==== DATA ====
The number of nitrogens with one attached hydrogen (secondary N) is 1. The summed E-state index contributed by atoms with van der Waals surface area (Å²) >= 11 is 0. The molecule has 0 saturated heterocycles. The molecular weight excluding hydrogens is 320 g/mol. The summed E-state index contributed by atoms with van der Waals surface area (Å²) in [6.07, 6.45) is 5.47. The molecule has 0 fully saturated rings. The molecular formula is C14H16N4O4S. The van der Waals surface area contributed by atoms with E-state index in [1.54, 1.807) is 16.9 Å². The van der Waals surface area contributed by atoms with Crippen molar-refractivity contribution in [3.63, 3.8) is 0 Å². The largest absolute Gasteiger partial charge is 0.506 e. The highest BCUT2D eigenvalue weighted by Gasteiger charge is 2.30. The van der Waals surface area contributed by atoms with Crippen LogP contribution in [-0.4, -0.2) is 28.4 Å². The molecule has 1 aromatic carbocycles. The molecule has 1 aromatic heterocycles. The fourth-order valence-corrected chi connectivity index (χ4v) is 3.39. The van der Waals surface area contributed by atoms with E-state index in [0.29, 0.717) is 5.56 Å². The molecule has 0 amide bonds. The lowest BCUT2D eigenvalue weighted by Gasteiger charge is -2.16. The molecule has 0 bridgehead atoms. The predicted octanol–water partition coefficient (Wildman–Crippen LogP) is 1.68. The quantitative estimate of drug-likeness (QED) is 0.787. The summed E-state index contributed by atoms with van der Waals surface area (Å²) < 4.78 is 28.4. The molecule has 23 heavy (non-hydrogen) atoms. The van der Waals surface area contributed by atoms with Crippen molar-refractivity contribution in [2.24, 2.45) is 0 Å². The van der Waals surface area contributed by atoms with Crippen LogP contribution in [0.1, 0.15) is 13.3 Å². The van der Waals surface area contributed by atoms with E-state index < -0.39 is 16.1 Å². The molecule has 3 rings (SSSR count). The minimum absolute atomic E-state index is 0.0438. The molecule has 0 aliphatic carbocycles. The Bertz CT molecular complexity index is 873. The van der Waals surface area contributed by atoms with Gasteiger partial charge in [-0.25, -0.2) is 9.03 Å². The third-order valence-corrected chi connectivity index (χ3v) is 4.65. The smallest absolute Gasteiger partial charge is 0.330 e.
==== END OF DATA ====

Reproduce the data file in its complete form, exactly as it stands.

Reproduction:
The number of nitrogens with one attached hydrogen (secondary N) is 1. The summed E-state index contributed by atoms with van der Waals surface area (Å²) >= 11 is 0. The molecule has 0 saturated heterocycles. The molecular weight excluding hydrogens is 320 g/mol. The summed E-state index contributed by atoms with van der Waals surface area (Å²) in [6.07, 6.45) is 5.47. The molecule has 0 fully saturated rings. The molecular formula is C14H16N4O4S. The van der Waals surface area contributed by atoms with E-state index in [1.54, 1.807) is 16.9 Å². The van der Waals surface area contributed by atoms with Crippen molar-refractivity contribution in [3.63, 3.8) is 0 Å². The largest absolute Gasteiger partial charge is 0.506 e. The highest BCUT2D eigenvalue weighted by Gasteiger charge is 2.30. The van der Waals surface area contributed by atoms with Crippen LogP contribution in [-0.4, -0.2) is 28.4 Å². The molecule has 1 aromatic carbocycles. The molecule has 1 aromatic heterocycles. The fourth-order valence-corrected chi connectivity index (χ4v) is 3.39. The van der Waals surface area contributed by atoms with E-state index in [0.29, 0.717) is 5.56 Å². The molecule has 0 amide bonds. The lowest BCUT2D eigenvalue weighted by Gasteiger charge is -2.16. The molecule has 0 bridgehead atoms. The predicted octanol–water partition coefficient (Wildman–Crippen LogP) is 1.68. The quantitative estimate of drug-likeness (QED) is 0.787. The summed E-state index contributed by atoms with van der Waals surface area (Å²) < 4.78 is 28.4. The molecule has 23 heavy (non-hydrogen) atoms. The van der Waals surface area contributed by atoms with Crippen molar-refractivity contribution in [2.24, 2.45) is 0 Å². The van der Waals surface area contributed by atoms with Crippen LogP contribution in [0.1, 0.15) is 13.3 Å². The van der Waals surface area contributed by atoms with E-state index < -0.39 is 16.1 Å². The molecule has 3 rings (SSSR count). The minimum absolute atomic E-state index is 0.0438. The molecule has 0 aliphatic carbocycles. The Bertz CT molecular complexity index is 873. The van der Waals surface area contributed by atoms with Gasteiger partial charge in [-0.25, -0.2) is 9.03 Å². The third-order valence-corrected chi connectivity index (χ3v) is 4.65. The smallest absolute Gasteiger partial charge is 0.330 e.